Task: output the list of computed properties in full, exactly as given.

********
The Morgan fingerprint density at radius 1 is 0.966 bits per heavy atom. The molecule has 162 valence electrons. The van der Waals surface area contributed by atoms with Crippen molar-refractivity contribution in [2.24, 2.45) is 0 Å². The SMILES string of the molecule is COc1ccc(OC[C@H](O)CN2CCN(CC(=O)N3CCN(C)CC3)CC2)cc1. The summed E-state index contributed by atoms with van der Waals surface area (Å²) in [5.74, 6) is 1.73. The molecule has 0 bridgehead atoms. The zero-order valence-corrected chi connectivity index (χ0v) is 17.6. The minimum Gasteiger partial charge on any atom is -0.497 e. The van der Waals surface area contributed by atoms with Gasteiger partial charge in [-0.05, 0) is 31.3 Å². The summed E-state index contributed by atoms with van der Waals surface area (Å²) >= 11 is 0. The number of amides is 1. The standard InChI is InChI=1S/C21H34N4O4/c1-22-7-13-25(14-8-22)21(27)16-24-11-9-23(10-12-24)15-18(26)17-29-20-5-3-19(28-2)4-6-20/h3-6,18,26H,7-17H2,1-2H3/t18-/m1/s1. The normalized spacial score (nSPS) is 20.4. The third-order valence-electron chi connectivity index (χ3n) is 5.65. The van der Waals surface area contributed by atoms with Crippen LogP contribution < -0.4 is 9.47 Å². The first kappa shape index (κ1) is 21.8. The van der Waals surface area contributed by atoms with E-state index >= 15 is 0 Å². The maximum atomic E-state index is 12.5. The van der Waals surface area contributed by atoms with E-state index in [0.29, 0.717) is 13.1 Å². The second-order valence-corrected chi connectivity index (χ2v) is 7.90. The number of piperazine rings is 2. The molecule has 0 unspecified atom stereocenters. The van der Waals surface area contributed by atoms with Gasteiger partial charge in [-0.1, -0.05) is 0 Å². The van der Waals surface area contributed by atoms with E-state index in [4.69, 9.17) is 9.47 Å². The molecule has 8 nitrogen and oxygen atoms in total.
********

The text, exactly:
The Morgan fingerprint density at radius 1 is 0.966 bits per heavy atom. The molecule has 162 valence electrons. The van der Waals surface area contributed by atoms with Crippen molar-refractivity contribution in [2.24, 2.45) is 0 Å². The SMILES string of the molecule is COc1ccc(OC[C@H](O)CN2CCN(CC(=O)N3CCN(C)CC3)CC2)cc1. The summed E-state index contributed by atoms with van der Waals surface area (Å²) in [5.74, 6) is 1.73. The molecule has 0 bridgehead atoms. The zero-order valence-corrected chi connectivity index (χ0v) is 17.6. The minimum Gasteiger partial charge on any atom is -0.497 e. The van der Waals surface area contributed by atoms with Gasteiger partial charge in [-0.05, 0) is 31.3 Å². The summed E-state index contributed by atoms with van der Waals surface area (Å²) >= 11 is 0. The number of amides is 1. The standard InChI is InChI=1S/C21H34N4O4/c1-22-7-13-25(14-8-22)21(27)16-24-11-9-23(10-12-24)15-18(26)17-29-20-5-3-19(28-2)4-6-20/h3-6,18,26H,7-17H2,1-2H3/t18-/m1/s1. The normalized spacial score (nSPS) is 20.4. The third-order valence-electron chi connectivity index (χ3n) is 5.65. The van der Waals surface area contributed by atoms with Crippen LogP contribution < -0.4 is 9.47 Å². The first kappa shape index (κ1) is 21.8. The van der Waals surface area contributed by atoms with E-state index >= 15 is 0 Å². The maximum atomic E-state index is 12.5. The van der Waals surface area contributed by atoms with E-state index in [0.29, 0.717) is 13.1 Å². The second-order valence-corrected chi connectivity index (χ2v) is 7.90. The number of piperazine rings is 2. The molecule has 0 unspecified atom stereocenters. The van der Waals surface area contributed by atoms with Gasteiger partial charge in [-0.1, -0.05) is 0 Å². The van der Waals surface area contributed by atoms with E-state index in [4.69, 9.17) is 9.47 Å². The molecule has 8 nitrogen and oxygen atoms in total.